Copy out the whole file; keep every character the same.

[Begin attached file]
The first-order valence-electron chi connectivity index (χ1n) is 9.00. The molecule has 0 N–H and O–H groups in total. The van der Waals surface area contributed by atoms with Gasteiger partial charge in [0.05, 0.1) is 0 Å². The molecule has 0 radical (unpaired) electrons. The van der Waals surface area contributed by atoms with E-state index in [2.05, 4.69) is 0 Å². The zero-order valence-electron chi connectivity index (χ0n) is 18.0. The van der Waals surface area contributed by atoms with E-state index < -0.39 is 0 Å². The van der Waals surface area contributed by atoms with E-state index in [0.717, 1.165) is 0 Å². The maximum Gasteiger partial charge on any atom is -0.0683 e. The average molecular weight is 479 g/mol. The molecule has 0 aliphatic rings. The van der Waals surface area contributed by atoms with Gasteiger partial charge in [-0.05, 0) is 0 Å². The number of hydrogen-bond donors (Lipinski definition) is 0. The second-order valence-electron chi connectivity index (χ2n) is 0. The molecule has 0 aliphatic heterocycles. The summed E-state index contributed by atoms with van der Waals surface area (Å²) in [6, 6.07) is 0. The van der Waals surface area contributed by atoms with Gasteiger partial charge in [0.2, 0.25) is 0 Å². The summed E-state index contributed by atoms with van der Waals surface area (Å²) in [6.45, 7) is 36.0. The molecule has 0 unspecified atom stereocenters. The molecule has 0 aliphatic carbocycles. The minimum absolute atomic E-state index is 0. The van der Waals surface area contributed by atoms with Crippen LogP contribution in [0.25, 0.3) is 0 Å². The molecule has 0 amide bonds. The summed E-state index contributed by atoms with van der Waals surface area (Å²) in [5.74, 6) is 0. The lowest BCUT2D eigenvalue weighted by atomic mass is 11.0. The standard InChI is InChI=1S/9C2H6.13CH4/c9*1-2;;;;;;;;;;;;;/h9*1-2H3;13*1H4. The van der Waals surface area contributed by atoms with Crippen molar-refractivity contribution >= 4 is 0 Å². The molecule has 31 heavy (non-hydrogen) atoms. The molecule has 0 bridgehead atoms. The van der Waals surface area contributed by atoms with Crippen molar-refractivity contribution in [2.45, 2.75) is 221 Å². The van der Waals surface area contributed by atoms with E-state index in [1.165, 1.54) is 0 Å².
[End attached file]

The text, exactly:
The first-order valence-electron chi connectivity index (χ1n) is 9.00. The molecule has 0 N–H and O–H groups in total. The van der Waals surface area contributed by atoms with Gasteiger partial charge in [0.05, 0.1) is 0 Å². The molecule has 0 radical (unpaired) electrons. The van der Waals surface area contributed by atoms with E-state index in [2.05, 4.69) is 0 Å². The zero-order valence-electron chi connectivity index (χ0n) is 18.0. The van der Waals surface area contributed by atoms with E-state index < -0.39 is 0 Å². The van der Waals surface area contributed by atoms with E-state index in [0.717, 1.165) is 0 Å². The maximum Gasteiger partial charge on any atom is -0.0683 e. The average molecular weight is 479 g/mol. The molecule has 0 aliphatic rings. The van der Waals surface area contributed by atoms with Gasteiger partial charge in [-0.05, 0) is 0 Å². The number of hydrogen-bond donors (Lipinski definition) is 0. The second-order valence-electron chi connectivity index (χ2n) is 0. The molecule has 0 aliphatic heterocycles. The summed E-state index contributed by atoms with van der Waals surface area (Å²) in [6, 6.07) is 0. The van der Waals surface area contributed by atoms with Gasteiger partial charge in [0.2, 0.25) is 0 Å². The summed E-state index contributed by atoms with van der Waals surface area (Å²) in [6.45, 7) is 36.0. The molecule has 0 unspecified atom stereocenters. The molecule has 0 aliphatic carbocycles. The minimum absolute atomic E-state index is 0. The van der Waals surface area contributed by atoms with Crippen LogP contribution in [0.25, 0.3) is 0 Å². The molecule has 0 amide bonds. The summed E-state index contributed by atoms with van der Waals surface area (Å²) in [5.74, 6) is 0. The lowest BCUT2D eigenvalue weighted by atomic mass is 11.0. The standard InChI is InChI=1S/9C2H6.13CH4/c9*1-2;;;;;;;;;;;;;/h9*1-2H3;13*1H4. The van der Waals surface area contributed by atoms with Crippen molar-refractivity contribution >= 4 is 0 Å². The molecule has 31 heavy (non-hydrogen) atoms. The molecule has 0 bridgehead atoms. The van der Waals surface area contributed by atoms with Crippen molar-refractivity contribution in [2.45, 2.75) is 221 Å². The van der Waals surface area contributed by atoms with E-state index in [1.165, 1.54) is 0 Å².